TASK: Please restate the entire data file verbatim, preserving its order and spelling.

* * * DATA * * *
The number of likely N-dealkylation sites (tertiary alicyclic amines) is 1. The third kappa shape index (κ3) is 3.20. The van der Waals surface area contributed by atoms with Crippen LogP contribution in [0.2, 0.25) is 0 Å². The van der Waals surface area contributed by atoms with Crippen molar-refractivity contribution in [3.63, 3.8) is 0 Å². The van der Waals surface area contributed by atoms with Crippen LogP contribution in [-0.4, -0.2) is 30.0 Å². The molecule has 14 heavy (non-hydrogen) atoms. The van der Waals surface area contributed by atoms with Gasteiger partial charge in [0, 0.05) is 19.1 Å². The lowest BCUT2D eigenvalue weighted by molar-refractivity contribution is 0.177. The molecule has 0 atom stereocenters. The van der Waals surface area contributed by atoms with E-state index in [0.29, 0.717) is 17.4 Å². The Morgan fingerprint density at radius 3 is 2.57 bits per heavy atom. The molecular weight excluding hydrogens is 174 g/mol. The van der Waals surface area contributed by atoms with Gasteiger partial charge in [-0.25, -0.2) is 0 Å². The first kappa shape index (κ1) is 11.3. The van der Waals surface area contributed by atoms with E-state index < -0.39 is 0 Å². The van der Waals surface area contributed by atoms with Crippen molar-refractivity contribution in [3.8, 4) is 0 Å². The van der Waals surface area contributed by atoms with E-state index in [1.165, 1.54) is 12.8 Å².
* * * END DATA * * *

The number of likely N-dealkylation sites (tertiary alicyclic amines) is 1. The third kappa shape index (κ3) is 3.20. The van der Waals surface area contributed by atoms with Crippen LogP contribution in [0.2, 0.25) is 0 Å². The van der Waals surface area contributed by atoms with Crippen molar-refractivity contribution in [3.63, 3.8) is 0 Å². The van der Waals surface area contributed by atoms with Crippen LogP contribution in [-0.4, -0.2) is 30.0 Å². The molecule has 14 heavy (non-hydrogen) atoms. The van der Waals surface area contributed by atoms with Gasteiger partial charge in [0, 0.05) is 19.1 Å². The lowest BCUT2D eigenvalue weighted by molar-refractivity contribution is 0.177. The molecule has 0 atom stereocenters. The van der Waals surface area contributed by atoms with E-state index in [0.29, 0.717) is 17.4 Å². The Morgan fingerprint density at radius 3 is 2.57 bits per heavy atom. The molecular weight excluding hydrogens is 174 g/mol. The van der Waals surface area contributed by atoms with Gasteiger partial charge in [-0.25, -0.2) is 0 Å². The first kappa shape index (κ1) is 11.3. The van der Waals surface area contributed by atoms with E-state index < -0.39 is 0 Å². The van der Waals surface area contributed by atoms with Crippen molar-refractivity contribution in [3.8, 4) is 0 Å². The van der Waals surface area contributed by atoms with E-state index in [1.165, 1.54) is 12.8 Å².